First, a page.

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Wednesday, December 10, 2008

"Clean" Coal Front Group Hucks "Frosty the Coal Man" and Other Brazen Assaults on Christmas Spirit

When you peddle a product that blows the tops off of whole mountains, is the leading contributor to global warming and toxic air pollution, and is facing an increasingly effective grassroots and legal assault, what are you to do? Well, apparently what you do is dress up your ugly product in cute Christmas garb, pen some songs to the tune of favorite seasonal carols, and then sit back and wait for the public to rush to your side.

At least that's the apparent logic behind the coal lobby's new "Clean Coal Carolers" web page, (and FaceBook group) where - I'm not making this up! - you can dress up little, floating, anthropomorphic chunks of coal in scarves and ear muffs and have them sing versions of your favorite carols, brazenly updated to shill for the mythic "clean coal" the industry is peddling these days. "Silent Night" is now "Clean Coal Night" and "Frosty the Snowman" is the "portable and adorable" "Frosty the Coalman."

The Union of Concerned Scientists put out this excellent response today:

Ah, if only fun outerwear and corny songs could erase coal's dirty statistics. The 1,430,000 tons of coal burned in a typical 500 megawatt coal plant produces:
  • 3.7 million tons of carbon dioxide. Carbon dioxide (CO2) is the main greenhouse gas, and is the leading cause of global warming. There are no regulations limiting carbon dioxide emissions in the U.S.
  • 10,000 tons of sulfur dioxide. Sulfur dioxide (SOx) is the main cause of acid rain, which damages forests, lakes and buildings.
  • 10,200 tons of nitrogen oxide. Nitrogen oxide (NOx) is a major cause of smog, and also a cause of acid rain.
  • 500 tons of small particles. Small particulates are a health hazard, causing lung damage. Particulates smaller than 10 microns are not regulated, but may be soon.
  • 220 tons of hydrocarbons. Fossil fuels are made of hydrocarbons; when they don't burn completely, they are released into the air. They are a cause of smog.
  • 720 tons of carbon monoxide. Carbon monoxide (CO) is a poisonous gas and contributor to global warming.
  • 125,000 tons of ash and 193,000 tons of sludge from the smokestack scrubber. A scrubber uses powdered limestone and water to remove pollution from the plant's exhaust. Instead of going into the air, the pollution goes into a landfill or into products like concrete and drywall. This ash and sludge consists of coal ash, limestone, and many pollutants, such as toxic metals like lead and mercury.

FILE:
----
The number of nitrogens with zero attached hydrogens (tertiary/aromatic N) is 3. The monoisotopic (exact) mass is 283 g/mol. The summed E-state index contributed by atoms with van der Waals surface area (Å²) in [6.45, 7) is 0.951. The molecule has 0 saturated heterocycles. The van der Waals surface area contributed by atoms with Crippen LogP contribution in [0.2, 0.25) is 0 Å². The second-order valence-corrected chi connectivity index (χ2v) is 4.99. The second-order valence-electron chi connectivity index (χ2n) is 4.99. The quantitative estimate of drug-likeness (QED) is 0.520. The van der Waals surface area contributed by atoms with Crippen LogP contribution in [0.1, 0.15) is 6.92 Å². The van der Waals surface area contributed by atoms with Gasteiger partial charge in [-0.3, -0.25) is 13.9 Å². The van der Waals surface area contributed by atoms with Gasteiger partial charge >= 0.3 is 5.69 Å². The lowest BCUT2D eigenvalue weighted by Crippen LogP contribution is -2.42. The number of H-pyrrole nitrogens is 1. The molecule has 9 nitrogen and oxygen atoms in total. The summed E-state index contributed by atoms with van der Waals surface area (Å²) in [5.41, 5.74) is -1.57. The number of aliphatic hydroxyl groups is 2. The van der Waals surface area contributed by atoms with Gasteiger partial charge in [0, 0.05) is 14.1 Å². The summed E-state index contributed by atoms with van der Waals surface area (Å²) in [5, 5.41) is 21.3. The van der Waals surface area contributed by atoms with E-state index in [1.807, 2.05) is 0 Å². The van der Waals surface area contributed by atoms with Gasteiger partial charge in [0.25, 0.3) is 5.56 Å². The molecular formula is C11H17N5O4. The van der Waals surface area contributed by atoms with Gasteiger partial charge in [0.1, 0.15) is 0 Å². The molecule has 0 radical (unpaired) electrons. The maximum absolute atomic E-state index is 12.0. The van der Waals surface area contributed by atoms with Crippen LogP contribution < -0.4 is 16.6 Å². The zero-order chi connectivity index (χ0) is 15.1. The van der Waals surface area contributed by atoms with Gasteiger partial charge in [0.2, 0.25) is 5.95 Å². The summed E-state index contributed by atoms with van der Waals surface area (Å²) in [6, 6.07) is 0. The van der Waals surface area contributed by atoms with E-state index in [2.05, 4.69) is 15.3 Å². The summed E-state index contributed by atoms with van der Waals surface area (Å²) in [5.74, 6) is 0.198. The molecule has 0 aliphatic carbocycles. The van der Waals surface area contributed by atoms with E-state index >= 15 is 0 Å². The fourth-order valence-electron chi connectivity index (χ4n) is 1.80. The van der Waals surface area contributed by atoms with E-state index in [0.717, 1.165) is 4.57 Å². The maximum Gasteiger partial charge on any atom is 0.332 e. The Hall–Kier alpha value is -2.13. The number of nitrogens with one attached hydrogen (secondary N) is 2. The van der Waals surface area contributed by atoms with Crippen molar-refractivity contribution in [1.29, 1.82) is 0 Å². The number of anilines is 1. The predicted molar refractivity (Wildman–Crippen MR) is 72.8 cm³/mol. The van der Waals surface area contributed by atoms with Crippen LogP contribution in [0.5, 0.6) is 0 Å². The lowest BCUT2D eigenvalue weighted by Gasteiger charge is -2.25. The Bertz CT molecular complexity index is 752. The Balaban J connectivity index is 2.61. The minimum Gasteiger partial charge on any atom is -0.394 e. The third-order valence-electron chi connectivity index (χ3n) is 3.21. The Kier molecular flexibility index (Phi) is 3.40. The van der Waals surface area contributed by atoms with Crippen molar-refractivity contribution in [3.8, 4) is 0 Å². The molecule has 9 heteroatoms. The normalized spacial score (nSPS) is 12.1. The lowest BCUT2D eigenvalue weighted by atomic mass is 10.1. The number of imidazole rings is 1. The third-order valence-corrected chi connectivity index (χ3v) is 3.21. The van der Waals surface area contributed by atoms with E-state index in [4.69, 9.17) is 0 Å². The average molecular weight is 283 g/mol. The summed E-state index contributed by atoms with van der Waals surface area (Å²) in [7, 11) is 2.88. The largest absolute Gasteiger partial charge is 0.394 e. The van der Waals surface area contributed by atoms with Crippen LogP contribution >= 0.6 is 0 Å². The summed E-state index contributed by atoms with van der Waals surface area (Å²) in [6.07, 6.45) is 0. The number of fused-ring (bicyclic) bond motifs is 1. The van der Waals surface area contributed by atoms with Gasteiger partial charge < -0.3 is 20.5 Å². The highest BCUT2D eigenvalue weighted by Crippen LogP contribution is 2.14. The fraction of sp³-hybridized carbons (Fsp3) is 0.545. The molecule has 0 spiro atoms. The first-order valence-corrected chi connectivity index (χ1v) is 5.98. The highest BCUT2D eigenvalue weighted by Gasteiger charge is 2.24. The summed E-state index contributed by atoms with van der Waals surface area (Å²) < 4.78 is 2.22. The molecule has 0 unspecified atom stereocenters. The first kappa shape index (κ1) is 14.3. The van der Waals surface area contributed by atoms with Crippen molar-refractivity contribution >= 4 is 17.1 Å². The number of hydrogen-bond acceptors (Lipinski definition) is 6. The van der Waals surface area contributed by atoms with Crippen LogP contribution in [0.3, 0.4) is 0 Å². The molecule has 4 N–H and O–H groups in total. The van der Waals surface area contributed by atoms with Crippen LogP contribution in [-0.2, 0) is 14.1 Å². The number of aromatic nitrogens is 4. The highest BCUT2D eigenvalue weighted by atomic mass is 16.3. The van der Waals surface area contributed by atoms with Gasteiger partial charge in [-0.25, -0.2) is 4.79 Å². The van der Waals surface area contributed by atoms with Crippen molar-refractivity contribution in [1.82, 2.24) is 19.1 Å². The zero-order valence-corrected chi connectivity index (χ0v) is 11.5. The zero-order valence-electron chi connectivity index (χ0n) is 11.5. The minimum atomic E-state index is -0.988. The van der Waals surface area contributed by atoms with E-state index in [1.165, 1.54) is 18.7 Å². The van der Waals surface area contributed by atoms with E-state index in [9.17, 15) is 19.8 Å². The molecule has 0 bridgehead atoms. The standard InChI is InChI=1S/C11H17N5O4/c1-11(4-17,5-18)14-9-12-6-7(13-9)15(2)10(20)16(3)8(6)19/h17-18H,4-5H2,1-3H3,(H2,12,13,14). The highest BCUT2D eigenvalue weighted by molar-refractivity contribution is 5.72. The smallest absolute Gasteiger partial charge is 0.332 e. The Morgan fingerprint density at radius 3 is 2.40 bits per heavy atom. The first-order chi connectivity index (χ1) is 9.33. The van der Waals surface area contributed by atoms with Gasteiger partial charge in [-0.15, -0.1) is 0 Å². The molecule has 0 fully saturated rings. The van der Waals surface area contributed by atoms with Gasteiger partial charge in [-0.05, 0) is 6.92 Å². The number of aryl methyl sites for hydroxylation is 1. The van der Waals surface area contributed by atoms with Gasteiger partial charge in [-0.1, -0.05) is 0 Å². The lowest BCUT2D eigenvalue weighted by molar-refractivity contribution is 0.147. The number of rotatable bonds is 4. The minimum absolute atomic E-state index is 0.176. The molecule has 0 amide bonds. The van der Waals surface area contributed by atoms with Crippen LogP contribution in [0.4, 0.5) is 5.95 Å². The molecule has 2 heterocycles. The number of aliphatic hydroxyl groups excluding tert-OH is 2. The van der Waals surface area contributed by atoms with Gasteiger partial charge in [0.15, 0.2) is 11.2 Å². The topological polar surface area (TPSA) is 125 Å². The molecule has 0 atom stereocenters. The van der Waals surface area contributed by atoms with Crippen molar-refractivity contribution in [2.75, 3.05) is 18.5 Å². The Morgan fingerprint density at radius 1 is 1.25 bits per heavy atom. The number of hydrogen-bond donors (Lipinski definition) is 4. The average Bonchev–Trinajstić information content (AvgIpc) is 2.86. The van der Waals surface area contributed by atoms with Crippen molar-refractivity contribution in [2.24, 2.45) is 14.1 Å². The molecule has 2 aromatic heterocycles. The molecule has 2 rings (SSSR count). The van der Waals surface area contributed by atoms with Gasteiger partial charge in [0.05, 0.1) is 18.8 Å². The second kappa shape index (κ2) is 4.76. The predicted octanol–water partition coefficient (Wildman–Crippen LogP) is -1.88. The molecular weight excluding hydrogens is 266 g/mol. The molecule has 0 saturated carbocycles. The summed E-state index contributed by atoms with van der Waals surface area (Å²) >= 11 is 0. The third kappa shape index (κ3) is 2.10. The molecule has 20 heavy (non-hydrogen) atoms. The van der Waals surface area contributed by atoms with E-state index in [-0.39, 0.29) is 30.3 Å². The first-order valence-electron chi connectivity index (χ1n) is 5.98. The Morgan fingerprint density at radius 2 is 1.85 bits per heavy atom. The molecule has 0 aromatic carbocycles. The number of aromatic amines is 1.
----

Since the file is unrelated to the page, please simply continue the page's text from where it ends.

• 225 pounds of arsenic, 114 pounds of lead, 4 pounds of cadmium, and many other toxic heavy metals. Mercury emissions from coal plants are suspected of contaminating lakes and rivers in northern and northeast states and Canada. In Wisconsin alone, more than 200 lakes and rivers are contaminated with mercury. Health officials warn against eating fish caught in these waters, since mercury can cause birth defects, brain damage and other ailments. Acid rain also causes mercury poisoning by leaching mercury from rocks and making it available in a form that can be taken up by organisms.
  • Trace elements of uranium. All but 16 of the 92 naturally occurring elements have been detected in coal, mostly as trace elements below 0.1 percent (1,000 parts per million, or ppm). A study by DOE's Oak Ridge National Lab found that radioactive emissions from coal combustion are greater than those from nuclear power production.
For more information on coal, go to "How Coal Works."
To put visually, it does this:

and this:

and this:

And regardless of how incrementally cleaner burning coal gets, you'll still have to dig it out of the ground, a process that will never be clean. And now, more and more coal is being mined through the process known as mountain top removal, which blows the tops off of entire mountains in Appalachia and dumps the remains onto streams and valleys to get at the coal underneath - a process that destroys ecosystems, communities and coal mining jobs, which are replaced by the less labor intensive (and more explosives intensive) mining practice.

As long as coal mining does this...'ll NEVER be anything close to "clean," and to use the Christmas spirit to peddle lies is about as dastardly a move as you'd expect to see coming from industry front groups.

Check out,, and for the truth on coal.

1 comment:

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